Articles | Volume 18, issue 22
Atmos. Chem. Phys., 18, 16689–16711, 2018
https://doi.org/10.5194/acp-18-16689-2018
Atmos. Chem. Phys., 18, 16689–16711, 2018
https://doi.org/10.5194/acp-18-16689-2018
Research article
26 Nov 2018
Research article | 26 Nov 2018

The importance of blowing snow to halogen-containing aerosol in coastal Antarctica: influence of source region versus wind speed

Michael R. Giordano et al.

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Cited articles

Allan, J. D., Bower, K. N., Coe, H., Boudries, H., Jayne, J. T., Canagaratna, M. R., Millet, D. B., Goldstein, A. H., Quinn, P. K., Weber, R. J., and Worsnop, D. R.: Submicron aerosol composition at Trinidad Head, California, during ITCT 2K2: Its relationship with gas phase volatile organic carbon and assessment of instrument performance, J. Geophys. Res.-Atmos., 109, D23S24, https://doi.org/10.1029/2003JD004208, 2004.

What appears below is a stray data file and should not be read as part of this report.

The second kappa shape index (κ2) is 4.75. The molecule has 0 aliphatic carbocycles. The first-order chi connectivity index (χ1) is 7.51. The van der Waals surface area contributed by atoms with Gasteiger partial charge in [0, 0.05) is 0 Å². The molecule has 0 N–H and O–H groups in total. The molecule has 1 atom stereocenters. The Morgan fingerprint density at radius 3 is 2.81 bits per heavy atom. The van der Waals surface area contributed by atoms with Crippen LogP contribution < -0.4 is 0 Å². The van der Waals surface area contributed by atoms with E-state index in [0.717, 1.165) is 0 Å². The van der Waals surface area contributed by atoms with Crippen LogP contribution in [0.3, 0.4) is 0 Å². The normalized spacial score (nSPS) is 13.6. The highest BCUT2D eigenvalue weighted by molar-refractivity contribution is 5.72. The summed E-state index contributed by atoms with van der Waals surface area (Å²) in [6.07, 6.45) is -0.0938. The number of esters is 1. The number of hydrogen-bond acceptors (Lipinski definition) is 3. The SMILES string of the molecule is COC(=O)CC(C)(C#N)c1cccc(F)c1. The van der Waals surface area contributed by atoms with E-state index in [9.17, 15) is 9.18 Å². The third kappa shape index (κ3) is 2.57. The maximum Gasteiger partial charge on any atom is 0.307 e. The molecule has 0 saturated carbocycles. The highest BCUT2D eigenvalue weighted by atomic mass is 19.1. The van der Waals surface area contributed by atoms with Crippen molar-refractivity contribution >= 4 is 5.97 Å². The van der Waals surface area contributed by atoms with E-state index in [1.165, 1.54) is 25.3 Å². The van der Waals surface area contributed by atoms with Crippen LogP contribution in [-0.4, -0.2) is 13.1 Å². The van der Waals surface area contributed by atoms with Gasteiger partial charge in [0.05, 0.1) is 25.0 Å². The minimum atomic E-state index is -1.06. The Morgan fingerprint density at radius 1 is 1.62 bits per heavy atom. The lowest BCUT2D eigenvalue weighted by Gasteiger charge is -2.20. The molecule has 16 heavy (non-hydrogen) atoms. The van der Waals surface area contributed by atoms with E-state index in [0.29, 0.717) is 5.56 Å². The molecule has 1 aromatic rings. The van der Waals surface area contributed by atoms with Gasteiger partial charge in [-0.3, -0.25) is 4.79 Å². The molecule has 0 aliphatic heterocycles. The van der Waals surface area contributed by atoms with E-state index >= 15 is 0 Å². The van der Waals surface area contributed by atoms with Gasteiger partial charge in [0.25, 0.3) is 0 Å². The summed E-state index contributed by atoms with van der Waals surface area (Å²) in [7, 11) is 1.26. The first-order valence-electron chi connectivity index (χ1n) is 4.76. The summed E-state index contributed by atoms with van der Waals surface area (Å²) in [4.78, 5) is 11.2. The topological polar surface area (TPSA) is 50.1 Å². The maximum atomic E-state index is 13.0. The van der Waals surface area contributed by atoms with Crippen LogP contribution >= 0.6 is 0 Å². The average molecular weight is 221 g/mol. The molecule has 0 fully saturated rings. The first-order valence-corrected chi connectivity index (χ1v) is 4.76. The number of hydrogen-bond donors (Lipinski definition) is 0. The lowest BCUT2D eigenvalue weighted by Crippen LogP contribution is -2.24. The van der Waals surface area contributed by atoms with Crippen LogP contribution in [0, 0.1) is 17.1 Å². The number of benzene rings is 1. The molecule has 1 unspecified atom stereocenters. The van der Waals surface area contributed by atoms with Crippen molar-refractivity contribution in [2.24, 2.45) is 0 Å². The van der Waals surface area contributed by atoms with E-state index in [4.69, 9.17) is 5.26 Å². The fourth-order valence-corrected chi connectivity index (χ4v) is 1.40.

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Beresheim, H. and Eisele, F. L.: Sulfur chemistry in the Antarctic troposphere experiment: an overview of project SCATE, J. Geophys. Res., 103, 1619–1627, 1998. 
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The 2ODIAC field campaign was the first deployment of a high-resolution, real-time mass spectrometer to continental Antarctica. Using the real-time aerosol measurements, we investigate how the composition of Antarctic submicron aerosol changes as a function of meteorological parameters such as wind speed. We observe blowing snow and increasing aerosol concentration and changing composition, in particular halogens, as the wind increases beyond 8 m s−1.
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